Not so joyful over at Joyful Harvest…needing help

Times are truly rough and for those of us in the helping professions we are really feeling the effects of the economy. I had been fortunate that the agency I run had been more or less insulated from the economic downturn; in fact we saw our revenues increase at the same time we started seeing a surge in the number of kids and families seeking our services.
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I talk a lot on this blog, over the years I have shared my ups, my downs and everything in between but today I am totally going to expose myself because the agency I run does a lot of good and we need help.
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This is the agency I run, yes it is faith based but that aspect is more internal to me as the Executive Director and the board. Currently we serve youth and families from the Sudan, Iraq, Mexico and yes, Maine. We operate on a budget that is a pittance compared to many social service agencies, last year we served 301 individuals in all our programs on an operating budget of $57,000! I donate a good portion of my time; currently I am paid for 25 hours though I work well over that in any given week. I have one paid part time staff member and one staff member who receives a small stipend, we rely on partnerships with local agencies, universities, faith organizations and community members to provide services and support.
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For years we have been working out of a small and cramped space but after months of negotiations with one of the biggest developers in our area we have secured a space that will take us from 1500 very cramped square feet to 5000 square feet. Our monthly rent will only increase by $5 a month though we have build out costs for the new space, even that yours truly was able to get halved from $6000 to $3000!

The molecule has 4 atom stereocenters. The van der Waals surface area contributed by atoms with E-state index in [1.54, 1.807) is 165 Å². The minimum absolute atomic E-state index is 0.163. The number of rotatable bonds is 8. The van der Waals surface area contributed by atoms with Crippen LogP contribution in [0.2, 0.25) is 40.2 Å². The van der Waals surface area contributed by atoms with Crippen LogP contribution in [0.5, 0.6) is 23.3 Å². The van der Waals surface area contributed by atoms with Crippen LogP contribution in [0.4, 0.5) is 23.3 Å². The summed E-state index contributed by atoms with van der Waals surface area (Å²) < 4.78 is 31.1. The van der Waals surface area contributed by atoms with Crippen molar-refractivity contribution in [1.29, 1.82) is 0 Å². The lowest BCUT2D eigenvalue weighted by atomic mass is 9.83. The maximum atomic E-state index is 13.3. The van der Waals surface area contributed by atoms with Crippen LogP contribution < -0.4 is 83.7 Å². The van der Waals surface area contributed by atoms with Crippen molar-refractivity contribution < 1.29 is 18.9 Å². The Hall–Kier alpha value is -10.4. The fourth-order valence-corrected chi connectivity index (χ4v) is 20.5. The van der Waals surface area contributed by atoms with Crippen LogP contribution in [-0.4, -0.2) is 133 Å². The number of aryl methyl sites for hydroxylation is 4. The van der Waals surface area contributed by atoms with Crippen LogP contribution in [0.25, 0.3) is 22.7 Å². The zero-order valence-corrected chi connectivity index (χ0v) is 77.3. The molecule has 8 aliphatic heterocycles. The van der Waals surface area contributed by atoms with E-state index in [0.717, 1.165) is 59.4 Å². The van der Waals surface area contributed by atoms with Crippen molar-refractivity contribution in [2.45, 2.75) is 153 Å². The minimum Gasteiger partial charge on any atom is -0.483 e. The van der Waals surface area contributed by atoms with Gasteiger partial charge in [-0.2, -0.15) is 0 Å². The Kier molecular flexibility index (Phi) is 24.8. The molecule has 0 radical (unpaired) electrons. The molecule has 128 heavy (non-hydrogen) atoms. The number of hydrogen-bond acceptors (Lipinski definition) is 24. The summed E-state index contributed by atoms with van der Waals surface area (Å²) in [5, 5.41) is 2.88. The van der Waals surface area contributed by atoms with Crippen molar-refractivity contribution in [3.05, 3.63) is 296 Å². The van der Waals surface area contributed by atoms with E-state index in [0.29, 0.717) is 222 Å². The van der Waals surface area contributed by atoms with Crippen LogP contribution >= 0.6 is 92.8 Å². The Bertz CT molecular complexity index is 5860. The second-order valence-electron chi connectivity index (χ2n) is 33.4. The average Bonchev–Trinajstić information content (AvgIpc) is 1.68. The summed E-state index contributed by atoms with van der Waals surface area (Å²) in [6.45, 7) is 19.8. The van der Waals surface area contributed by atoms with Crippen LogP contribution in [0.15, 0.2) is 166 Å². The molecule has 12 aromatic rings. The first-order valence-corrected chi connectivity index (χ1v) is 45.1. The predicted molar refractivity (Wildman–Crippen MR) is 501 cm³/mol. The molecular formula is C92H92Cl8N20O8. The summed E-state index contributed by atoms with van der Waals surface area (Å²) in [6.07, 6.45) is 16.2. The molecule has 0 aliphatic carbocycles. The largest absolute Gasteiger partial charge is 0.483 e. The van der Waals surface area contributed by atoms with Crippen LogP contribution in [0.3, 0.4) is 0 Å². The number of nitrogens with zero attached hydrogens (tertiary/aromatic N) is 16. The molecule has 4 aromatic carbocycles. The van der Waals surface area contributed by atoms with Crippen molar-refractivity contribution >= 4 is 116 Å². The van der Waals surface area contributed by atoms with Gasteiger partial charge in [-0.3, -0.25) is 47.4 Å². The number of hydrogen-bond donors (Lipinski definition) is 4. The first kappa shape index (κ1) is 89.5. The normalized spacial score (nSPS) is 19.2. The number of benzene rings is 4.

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Many of you reading this don’t live in Maine and are probably wondering why is she sharing this, well I am sharing it because I have a voice and am hoping that maybe just maybe someone might be kind enough to help us out. We started this budget year with a $20,000 deficit that frankly is not getting better. Grants and partnerships that we have come to depend on, are no longer available, in fact the town we are in cut all youth funding instead investing it in the local food banks and pantries. Times are tough. I see it daily as a good share of my kids come from food insecure families, for more and more kids that snack is dinner. Once upon a time we had no food cost as the local food pantry used to supply our snack needs but with 200+ families a week coming in, they can no longer assist us! As a result to properly feed these kids, it takes $50-75 a week! I cut bananas in thirds to stretch snack.
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Even our annual Kid’s Shopping and Pancake Event that last year distributed 537 gifts and fed 163 folks is no longer immune to the economic downturn. It’s a program where kids get to “shop” for items for their parents, and get them gift wrapped and the whole family enjoys a full breakfast that is served to them plus a visit from Santa. Calls from families seeking a respite from the daily crush of financial disparity have been coming into my office since before Thanksgiving but the support is not there. In past years the breakfast had local sponsors, this year I am personally putting in my money along with my board to ensure the breakfast happens. Everyone needs just one morning they can relax and laugh without pressure.
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I am asking readers of this blog to consider giving to the Joyful Harvest Neighborhood Center. We continue to look at fundraising ideas and I am a damn good grant writer but the reality is that being in Maine, many larger grants are not available to us as we don’t have the mass that a Boston or New York has. Our board is restructuring and moving ahead we feel confident we can get through this hump but it will take time. You can look at our website, we are listed on Guidestar so our 990 is available, and if you have any questions ask away. If you are local, consider volunteering, either for our Kid’s Shopping and Pancake Event or long term.

I admit writing this post has been one of the hardest things I have ever written, but letting down the kids and families that I serve is not an option. This job stopped being a job to me about 6 months after I started, seeing how much harder it is for the rural poor in this country is something I had no idea about, but now that I do I am driven to do all I can to make sure these kids have their needs met. If that means embarrassing myself or alienating readers that’s fine too, but I hope it doesn’t do that.

One Response
  1. December 8, 2011

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